Movies based on bestselling thriller novels are far from a sure thing. Sometimes, you end up with a classic (Silence of the Lambs). Other times, you can get a trashy but fun yarn (Gone Girl). While The Girl on the Train is far from the worst possible outcome from this equation, it’s still a bit of a mess.
Based on Paula Hawkins’ 2015 novel, it’s the story of Rachel (Emily Blunt), an emotionally unstable divorcee and voyeur who’s stalking her ex-husband’s family (Justin Theroux, Rebecca Ferguson) and neighbours (Haley Bennett, Luke Evans) through the window of her commuter train. On one particular commute, she witnesses an occurrence which serves as the key to solving a terrible crime whilst implicating her in it.
The cast also includes Allison Janney and even small parts from Lisa Kudrow and Laura Prepon. All are great actors who can elevate subpar material into something watchable.
Unfortunately, they’re doing a whole lot of elevating here. Blunt’s performance in particular is tortured and awesome. She makes Rachel sympathetic when she needs to be, while still making her believably dangerous to those around her.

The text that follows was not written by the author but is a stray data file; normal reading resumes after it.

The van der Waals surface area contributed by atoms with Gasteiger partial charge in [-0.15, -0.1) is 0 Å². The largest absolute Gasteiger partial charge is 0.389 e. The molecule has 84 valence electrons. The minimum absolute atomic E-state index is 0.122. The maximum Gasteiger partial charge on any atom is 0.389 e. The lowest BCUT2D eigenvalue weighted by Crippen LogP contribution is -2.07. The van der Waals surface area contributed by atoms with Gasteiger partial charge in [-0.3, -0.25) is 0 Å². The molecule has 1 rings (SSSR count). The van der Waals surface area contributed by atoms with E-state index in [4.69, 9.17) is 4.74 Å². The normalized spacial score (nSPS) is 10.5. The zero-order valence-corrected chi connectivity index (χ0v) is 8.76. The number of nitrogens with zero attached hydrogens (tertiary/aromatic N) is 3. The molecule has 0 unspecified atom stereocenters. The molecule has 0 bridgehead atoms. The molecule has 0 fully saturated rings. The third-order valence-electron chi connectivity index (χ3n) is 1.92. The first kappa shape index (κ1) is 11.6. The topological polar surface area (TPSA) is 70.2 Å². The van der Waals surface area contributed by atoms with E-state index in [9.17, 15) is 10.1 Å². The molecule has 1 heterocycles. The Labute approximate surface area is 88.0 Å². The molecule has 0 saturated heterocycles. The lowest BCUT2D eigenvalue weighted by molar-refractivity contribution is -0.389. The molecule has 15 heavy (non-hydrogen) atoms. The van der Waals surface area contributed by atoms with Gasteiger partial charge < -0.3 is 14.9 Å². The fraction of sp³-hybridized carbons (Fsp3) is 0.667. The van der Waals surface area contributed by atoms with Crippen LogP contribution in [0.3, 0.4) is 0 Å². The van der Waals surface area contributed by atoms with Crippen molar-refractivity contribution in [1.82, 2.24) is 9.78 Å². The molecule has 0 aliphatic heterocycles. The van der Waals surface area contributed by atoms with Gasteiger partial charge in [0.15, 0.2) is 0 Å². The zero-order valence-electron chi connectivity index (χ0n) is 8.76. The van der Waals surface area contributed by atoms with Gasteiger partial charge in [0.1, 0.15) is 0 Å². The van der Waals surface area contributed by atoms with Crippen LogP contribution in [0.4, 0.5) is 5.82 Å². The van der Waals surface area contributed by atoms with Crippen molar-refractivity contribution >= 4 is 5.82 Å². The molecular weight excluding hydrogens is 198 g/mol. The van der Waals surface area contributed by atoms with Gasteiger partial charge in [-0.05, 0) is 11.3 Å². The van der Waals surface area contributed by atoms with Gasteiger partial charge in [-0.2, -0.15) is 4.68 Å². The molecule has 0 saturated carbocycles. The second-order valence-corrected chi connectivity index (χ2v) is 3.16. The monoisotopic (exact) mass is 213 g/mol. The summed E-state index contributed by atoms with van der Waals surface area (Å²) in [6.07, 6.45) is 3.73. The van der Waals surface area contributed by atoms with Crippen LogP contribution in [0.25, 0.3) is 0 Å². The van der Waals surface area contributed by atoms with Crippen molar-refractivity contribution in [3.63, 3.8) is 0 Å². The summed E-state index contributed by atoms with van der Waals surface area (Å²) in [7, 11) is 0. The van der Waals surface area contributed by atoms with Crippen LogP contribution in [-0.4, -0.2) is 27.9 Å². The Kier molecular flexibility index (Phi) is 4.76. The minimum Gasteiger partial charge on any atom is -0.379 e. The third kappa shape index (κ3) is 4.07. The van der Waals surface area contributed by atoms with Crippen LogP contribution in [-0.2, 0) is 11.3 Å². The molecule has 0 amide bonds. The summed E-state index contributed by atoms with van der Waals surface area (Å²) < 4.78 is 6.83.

Director Tate Taylor previously helmed safe crowd-pleasers like The Help. He’s entirely the wrong filmmaker for this material. What could be a tight Hitchcockian thriller is riddled with poor choices. The story is all about ambiguity, but he leaves nothing to the imagination.
Tate violates the show, don’t tell rule by having his characters voice their emotions through dialogue and horrendous voiceover. Even Danny Elfman’s score screams, “Here comes something creepy!” from moment one.
Tate’s largest shortcoming is that he is too beholden to his source material. The film would best be served by a director with less reverence for the novel, who is willing to put the film above the text.